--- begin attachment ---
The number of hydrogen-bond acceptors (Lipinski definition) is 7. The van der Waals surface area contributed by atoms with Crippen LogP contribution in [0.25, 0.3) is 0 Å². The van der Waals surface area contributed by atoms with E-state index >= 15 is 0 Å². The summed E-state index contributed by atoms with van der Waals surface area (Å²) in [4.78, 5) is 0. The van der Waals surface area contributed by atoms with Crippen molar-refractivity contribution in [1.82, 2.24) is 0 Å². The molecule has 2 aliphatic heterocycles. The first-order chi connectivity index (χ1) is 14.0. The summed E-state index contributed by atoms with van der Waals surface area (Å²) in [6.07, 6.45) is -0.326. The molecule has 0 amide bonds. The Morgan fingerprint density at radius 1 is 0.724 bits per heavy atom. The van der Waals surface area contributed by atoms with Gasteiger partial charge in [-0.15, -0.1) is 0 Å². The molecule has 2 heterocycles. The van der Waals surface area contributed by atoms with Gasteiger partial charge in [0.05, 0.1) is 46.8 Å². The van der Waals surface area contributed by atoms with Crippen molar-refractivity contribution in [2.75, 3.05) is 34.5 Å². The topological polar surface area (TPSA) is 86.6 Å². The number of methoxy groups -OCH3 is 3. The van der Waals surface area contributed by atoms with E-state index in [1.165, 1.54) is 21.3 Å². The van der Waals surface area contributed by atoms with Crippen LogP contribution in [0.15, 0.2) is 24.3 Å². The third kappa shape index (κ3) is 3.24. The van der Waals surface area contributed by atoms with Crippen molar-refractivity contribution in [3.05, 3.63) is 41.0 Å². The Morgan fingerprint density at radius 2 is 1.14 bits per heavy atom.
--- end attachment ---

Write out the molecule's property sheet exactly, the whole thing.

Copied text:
The number of hydrogen-bond acceptors (Lipinski definition) is 7. The van der Waals surface area contributed by atoms with Crippen LogP contribution in [0.25, 0.3) is 0 Å². The van der Waals surface area contributed by atoms with E-state index >= 15 is 0 Å². The summed E-state index contributed by atoms with van der Waals surface area (Å²) in [4.78, 5) is 0. The van der Waals surface area contributed by atoms with Crippen molar-refractivity contribution in [1.82, 2.24) is 0 Å². The molecule has 2 aliphatic heterocycles. The first-order chi connectivity index (χ1) is 14.0. The summed E-state index contributed by atoms with van der Waals surface area (Å²) in [6.07, 6.45) is -0.326. The molecule has 0 amide bonds. The Morgan fingerprint density at radius 1 is 0.724 bits per heavy atom. The van der Waals surface area contributed by atoms with Gasteiger partial charge in [-0.15, -0.1) is 0 Å². The molecule has 2 heterocycles. The van der Waals surface area contributed by atoms with Gasteiger partial charge in [0.05, 0.1) is 46.8 Å². The van der Waals surface area contributed by atoms with Crippen molar-refractivity contribution in [2.75, 3.05) is 34.5 Å². The topological polar surface area (TPSA) is 86.6 Å². The number of methoxy groups -OCH3 is 3. The van der Waals surface area contributed by atoms with E-state index in [1.165, 1.54) is 21.3 Å². The van der Waals surface area contributed by atoms with Crippen LogP contribution in [0.15, 0.2) is 24.3 Å². The third kappa shape index (κ3) is 3.24. The van der Waals surface area contributed by atoms with Crippen molar-refractivity contribution in [3.05, 3.63) is 41.0 Å². The Morgan fingerprint density at radius 2 is 1.14 bits per heavy atom.